Focus on developing concentrations that confer the skills employers most often seek in health care administration professionals. In our analysis of in-demand skills nationwide, EAB found that the 10 most commonly requested skills for bachelor’s-level health care administration professionals include: Healthcare Industry Knowledge, Medicare, Longterm Care and Workflow Management, Finance, Auditing, and Billing.
Skills Employers Most Often Seek in Health Care Administration Graduates
March 2022-February 2023, National Data
Profiled programs include the following specialization opportunities:
- Monroe College offers a BBA Health Services Administration: Medical Coding Specialization. Students learn about classic Diagnosis Related Groups (i.e., systems that categorize patients with similar diagnoses to better minimize care costs) software and other medical coding software.
- St. Petersburg College offers multiple Subplans, such as Clinical Documentation Improvement Specialist, Compliance and History, Management, Human Services, Public Relations and Marketing, and Respiratory Care.
3. Provide Students with Relevant Industry Experience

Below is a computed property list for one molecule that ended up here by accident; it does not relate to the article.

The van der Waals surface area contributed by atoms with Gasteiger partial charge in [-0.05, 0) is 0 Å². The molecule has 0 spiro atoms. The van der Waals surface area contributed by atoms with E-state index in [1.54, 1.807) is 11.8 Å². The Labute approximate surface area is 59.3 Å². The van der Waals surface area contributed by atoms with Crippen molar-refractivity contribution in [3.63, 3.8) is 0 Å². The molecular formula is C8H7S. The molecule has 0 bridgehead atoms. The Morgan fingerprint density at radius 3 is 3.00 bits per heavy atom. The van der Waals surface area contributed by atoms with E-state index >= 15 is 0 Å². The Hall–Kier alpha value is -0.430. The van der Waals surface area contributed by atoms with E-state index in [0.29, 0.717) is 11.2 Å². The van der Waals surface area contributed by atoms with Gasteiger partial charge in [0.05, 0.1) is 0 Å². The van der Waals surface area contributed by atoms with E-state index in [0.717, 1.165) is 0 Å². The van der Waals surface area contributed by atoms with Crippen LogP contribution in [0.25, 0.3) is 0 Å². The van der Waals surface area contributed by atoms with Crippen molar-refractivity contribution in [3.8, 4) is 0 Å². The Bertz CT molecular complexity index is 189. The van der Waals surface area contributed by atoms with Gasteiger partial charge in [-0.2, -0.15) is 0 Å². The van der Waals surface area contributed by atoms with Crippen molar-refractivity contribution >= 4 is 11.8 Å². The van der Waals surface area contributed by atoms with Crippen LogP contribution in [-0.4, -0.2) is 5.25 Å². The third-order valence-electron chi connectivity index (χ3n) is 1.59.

Students desire a high return-on-investment and increasingly seek opportunities for internships. Internships and other experiential learning opportunities allow program graduates to demonstrate real-world expertise before launching into their career. When thinking about credential design, focus on creating experiential learning opportunities that work with the student’s schedule. Here’s a look at the capstone and internship opportunities profiled programs offer:
- Not offered.
- Advertises optional employer partnerships (internships); students previously completed internships with the U.S. Department of Health, Jacobi Medical Center, etc.
- 16-week capstone course; students work with a mentor in the first term and implement a design proposal.
- Not advertised.
- Internship required
- University of Central Florida states that the internship provides “hands-on experience” and tangentially advertises the networking opportunities the program (and internship) offers.
- Not offered.
- Optional internship.
- Students must complete 210 hours at a placement organization. The internship is offered every semester and students meet with a BHSA faculty member regularly. During the internship, students will further create a portfolio detailing all completed activities.